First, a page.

It’s interesting that I read a couple of blog posts in the short space of each other that relate to The Desire Map, a book by Danielle laPorte. (Admittedly, one was written by the author, but still.)
It’s also interesting that I’m sitting writing this with my legs up on a footrest on our couch, one bandaged at the knee thanks to an accident on the Foxy Lady on Saturday night.
Anyway, after reading those two articles, I started thinking to myself – for all my goal-setting with the Foxy Lady, with voice work, with the various endeavours I’ve tried this year, how often have I focused on what I (supposedly) want to do instead of how I want to feel (and maybe how I’m feeling at the moment)? What I’m doing vs. what I want to do instead of how I’m feeling and how I want to feel?
So with the new year coming up, why not focus on that? Rather than focus on a goal or an achievement, something outwardly visible, why not take a look at the real reasons we set ourselves these goals and objectives:
Because we want to feel a certain way once we achieve them?
How do I feel a lot of the time?
Scared. But it’s that little fear, that sad fear, that fear of not being liked, of disappointing. That fear that I’ll do something that someone will judge me for and cut me off from my means of support. That the worst will happen from the least of situations. Yes, I still struggle with that one.
I also feel that fear around the idea that I’m going nowhere, that I’m not Engaging My Full Potential, that I’m not progressing as fast as I should be (ahh, should – a lovely word around which I could write a while blog post and in fact have a draft sitting on my hard drive about).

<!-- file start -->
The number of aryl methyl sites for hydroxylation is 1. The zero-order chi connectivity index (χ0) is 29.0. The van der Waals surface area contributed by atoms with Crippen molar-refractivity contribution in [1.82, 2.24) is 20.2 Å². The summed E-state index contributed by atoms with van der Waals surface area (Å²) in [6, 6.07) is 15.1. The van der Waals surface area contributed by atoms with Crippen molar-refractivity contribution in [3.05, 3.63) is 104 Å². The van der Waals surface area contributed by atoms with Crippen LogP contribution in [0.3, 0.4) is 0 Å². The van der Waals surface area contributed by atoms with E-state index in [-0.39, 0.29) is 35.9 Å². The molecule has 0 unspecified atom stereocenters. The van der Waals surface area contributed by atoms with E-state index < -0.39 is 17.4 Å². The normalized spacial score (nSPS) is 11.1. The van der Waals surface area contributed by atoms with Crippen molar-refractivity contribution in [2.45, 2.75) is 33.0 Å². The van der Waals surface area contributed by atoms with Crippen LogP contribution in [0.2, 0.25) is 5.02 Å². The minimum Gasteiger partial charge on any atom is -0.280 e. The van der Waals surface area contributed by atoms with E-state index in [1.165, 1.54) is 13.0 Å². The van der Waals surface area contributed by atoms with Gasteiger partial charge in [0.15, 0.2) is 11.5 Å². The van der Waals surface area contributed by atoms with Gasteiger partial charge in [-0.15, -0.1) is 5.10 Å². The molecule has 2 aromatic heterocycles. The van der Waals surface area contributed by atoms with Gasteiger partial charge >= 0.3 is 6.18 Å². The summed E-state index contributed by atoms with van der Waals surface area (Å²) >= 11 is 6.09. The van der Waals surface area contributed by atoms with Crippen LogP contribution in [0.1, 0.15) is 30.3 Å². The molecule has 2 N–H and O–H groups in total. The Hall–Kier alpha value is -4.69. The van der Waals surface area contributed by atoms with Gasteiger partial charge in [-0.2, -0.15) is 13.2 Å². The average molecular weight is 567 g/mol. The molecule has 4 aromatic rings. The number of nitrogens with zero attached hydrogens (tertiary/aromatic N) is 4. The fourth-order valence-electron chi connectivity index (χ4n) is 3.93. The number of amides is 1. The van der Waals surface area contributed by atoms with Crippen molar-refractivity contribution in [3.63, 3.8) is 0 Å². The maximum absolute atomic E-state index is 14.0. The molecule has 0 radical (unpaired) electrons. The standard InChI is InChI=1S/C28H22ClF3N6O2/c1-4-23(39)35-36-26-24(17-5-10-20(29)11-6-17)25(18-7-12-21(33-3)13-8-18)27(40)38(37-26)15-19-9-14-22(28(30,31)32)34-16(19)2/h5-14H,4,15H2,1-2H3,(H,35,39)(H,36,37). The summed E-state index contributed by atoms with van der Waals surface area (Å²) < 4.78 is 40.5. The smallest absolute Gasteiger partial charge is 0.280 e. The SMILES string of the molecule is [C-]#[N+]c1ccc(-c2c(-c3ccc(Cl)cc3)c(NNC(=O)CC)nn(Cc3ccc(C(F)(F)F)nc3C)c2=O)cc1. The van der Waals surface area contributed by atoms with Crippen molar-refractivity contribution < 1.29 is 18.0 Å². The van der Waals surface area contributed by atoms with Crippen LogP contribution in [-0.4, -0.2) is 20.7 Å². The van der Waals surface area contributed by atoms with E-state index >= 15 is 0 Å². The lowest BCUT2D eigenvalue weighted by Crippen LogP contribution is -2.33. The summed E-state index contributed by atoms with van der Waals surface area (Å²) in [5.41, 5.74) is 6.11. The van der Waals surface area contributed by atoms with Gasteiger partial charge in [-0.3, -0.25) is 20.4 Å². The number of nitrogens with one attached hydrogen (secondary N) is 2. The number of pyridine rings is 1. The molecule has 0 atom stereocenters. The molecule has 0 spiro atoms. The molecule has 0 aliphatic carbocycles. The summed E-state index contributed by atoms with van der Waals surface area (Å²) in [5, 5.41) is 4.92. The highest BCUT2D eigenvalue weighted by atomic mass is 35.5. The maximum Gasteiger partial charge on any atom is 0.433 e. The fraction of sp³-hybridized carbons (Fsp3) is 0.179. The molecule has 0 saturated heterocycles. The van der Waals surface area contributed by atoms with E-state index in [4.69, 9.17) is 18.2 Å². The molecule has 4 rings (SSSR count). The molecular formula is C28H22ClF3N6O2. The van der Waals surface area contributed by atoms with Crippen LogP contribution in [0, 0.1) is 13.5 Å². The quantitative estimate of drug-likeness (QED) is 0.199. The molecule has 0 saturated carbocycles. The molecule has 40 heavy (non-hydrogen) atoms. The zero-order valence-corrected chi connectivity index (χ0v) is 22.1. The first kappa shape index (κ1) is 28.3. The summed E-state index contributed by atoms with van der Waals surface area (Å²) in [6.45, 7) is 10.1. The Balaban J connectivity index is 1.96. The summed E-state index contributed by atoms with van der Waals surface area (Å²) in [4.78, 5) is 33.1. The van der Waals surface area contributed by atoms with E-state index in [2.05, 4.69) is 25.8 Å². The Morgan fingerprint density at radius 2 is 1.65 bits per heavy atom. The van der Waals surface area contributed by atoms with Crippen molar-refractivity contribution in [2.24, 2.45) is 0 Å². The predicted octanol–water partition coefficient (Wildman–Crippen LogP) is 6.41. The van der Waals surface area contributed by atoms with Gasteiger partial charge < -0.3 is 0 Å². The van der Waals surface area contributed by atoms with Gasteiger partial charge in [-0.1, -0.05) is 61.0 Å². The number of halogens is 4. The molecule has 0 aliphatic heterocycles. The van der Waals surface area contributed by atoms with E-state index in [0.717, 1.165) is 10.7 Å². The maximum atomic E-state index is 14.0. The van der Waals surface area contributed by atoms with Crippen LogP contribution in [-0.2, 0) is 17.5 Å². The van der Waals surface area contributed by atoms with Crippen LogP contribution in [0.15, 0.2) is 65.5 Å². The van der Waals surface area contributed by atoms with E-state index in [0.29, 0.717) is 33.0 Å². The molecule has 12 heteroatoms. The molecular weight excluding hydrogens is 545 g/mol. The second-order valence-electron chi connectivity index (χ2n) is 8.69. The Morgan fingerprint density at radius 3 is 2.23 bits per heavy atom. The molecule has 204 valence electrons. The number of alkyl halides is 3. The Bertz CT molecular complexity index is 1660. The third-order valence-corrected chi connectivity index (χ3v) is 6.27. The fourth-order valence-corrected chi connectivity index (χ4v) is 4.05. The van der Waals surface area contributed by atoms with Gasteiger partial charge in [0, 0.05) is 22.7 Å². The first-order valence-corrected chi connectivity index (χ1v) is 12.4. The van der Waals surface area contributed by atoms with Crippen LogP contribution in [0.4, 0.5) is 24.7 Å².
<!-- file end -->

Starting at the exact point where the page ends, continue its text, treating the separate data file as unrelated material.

Take the Foxy Lady. As I wrote for a recent post it’s been over a year since Dad bought her for me and in that time I could well have got my full licence. Yet there are still problems unsolved, practice yet to do, an appointment (and all the attendant arrangements with a riding buddy) to book.
I also feel like I’m not having enough fun. I keep seeking it in external means, mostly of the game variety – tabletop games, video games, movies and TV – I hate the idea of missing out on a good time, although it’s a pretty specific definition of good time. I’m more likely to come home after work than head out for drinks on a Friday, for example.
Bright, multicoloured pacakges with awesome images (like, say, the box art for King of Tokyo or Android: Netrunner) will always draw my eye and kick-start feelings of anticipation – that’s fun in a box! All I need to do is buy it, and then find some other folks to play with… Yet when it comes to actually engaging with other people I often find the action of these things a little underwhelming. I tend to have more fun playing with people I’ve already befriended rather than folks I’ve met through an interest in games.
(That pretty much sums up my years in the tabletop roleplaying game hobby…)
Are there times that I feel at peace? Sure, and they’ve been happening more often, but they’re still not often. My attention wanders a lot; I have a hard time staying in the moment. I daydream of other places where I’m a better person.
So how do I want to feel?
I spent a few days after reading those articles thinking about – well, more feeling out how I wanted to feel as opposed to how I felt. The first word that my feelings turned into was “strong.” If that’s one thing I don’t feel half the time, it’s that. Someone gets angry around me, my first reaction is to cringe; I then want to do whatever it takes to stop them being angry.
I want to feel strong enough to accept that someone else’s anger isn’t my problem, no matter involved I may be in the cause. Much as I want to be liked no matter what, I really want to be liked honestly, which means accepting that there are times that the people closest to me won’t like me.
It’s one of the reasons why things have taken so long with the Foxy Lady. I let such a trivial little fear stop me asking for help from willing riding buddies, stop me contacting parts places for a new indicator cover.
I want to just go ahead and do the things that I’ve put off doing, which is why I put a notice up on a local Facebook group seeking other riding buddies, which got Karl to get back in touch; we organised a ride on Saturday night.